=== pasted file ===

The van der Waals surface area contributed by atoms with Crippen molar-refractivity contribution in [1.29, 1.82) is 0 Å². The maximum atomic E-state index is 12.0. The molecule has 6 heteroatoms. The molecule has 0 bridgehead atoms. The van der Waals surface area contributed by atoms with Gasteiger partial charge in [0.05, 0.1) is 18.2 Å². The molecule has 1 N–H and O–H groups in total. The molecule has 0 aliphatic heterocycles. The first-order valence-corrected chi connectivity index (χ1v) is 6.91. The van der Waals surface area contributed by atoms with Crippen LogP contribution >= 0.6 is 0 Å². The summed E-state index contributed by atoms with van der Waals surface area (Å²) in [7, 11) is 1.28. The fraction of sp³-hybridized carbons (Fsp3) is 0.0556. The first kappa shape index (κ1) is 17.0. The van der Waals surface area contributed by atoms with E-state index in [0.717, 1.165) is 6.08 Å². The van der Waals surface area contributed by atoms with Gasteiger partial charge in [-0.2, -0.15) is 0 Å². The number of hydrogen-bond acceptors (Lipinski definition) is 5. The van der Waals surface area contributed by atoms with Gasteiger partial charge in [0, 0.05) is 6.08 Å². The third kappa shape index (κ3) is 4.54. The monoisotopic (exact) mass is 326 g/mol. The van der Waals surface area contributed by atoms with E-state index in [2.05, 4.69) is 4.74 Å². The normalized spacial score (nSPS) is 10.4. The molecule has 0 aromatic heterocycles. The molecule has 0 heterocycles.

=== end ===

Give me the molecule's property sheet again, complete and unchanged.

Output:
The van der Waals surface area contributed by atoms with Crippen molar-refractivity contribution in [1.29, 1.82) is 0 Å². The maximum atomic E-state index is 12.0. The molecule has 6 heteroatoms. The molecule has 0 bridgehead atoms. The van der Waals surface area contributed by atoms with Gasteiger partial charge in [0.05, 0.1) is 18.2 Å². The molecule has 1 N–H and O–H groups in total. The molecule has 0 aliphatic heterocycles. The first-order valence-corrected chi connectivity index (χ1v) is 6.91. The van der Waals surface area contributed by atoms with Crippen LogP contribution >= 0.6 is 0 Å². The summed E-state index contributed by atoms with van der Waals surface area (Å²) in [7, 11) is 1.28. The fraction of sp³-hybridized carbons (Fsp3) is 0.0556. The first kappa shape index (κ1) is 17.0. The van der Waals surface area contributed by atoms with E-state index in [0.717, 1.165) is 6.08 Å². The van der Waals surface area contributed by atoms with Gasteiger partial charge in [-0.2, -0.15) is 0 Å². The number of hydrogen-bond acceptors (Lipinski definition) is 5. The van der Waals surface area contributed by atoms with Gasteiger partial charge in [0, 0.05) is 6.08 Å². The third kappa shape index (κ3) is 4.54. The monoisotopic (exact) mass is 326 g/mol. The van der Waals surface area contributed by atoms with E-state index in [2.05, 4.69) is 4.74 Å². The normalized spacial score (nSPS) is 10.4. The molecule has 0 aromatic heterocycles. The molecule has 0 heterocycles.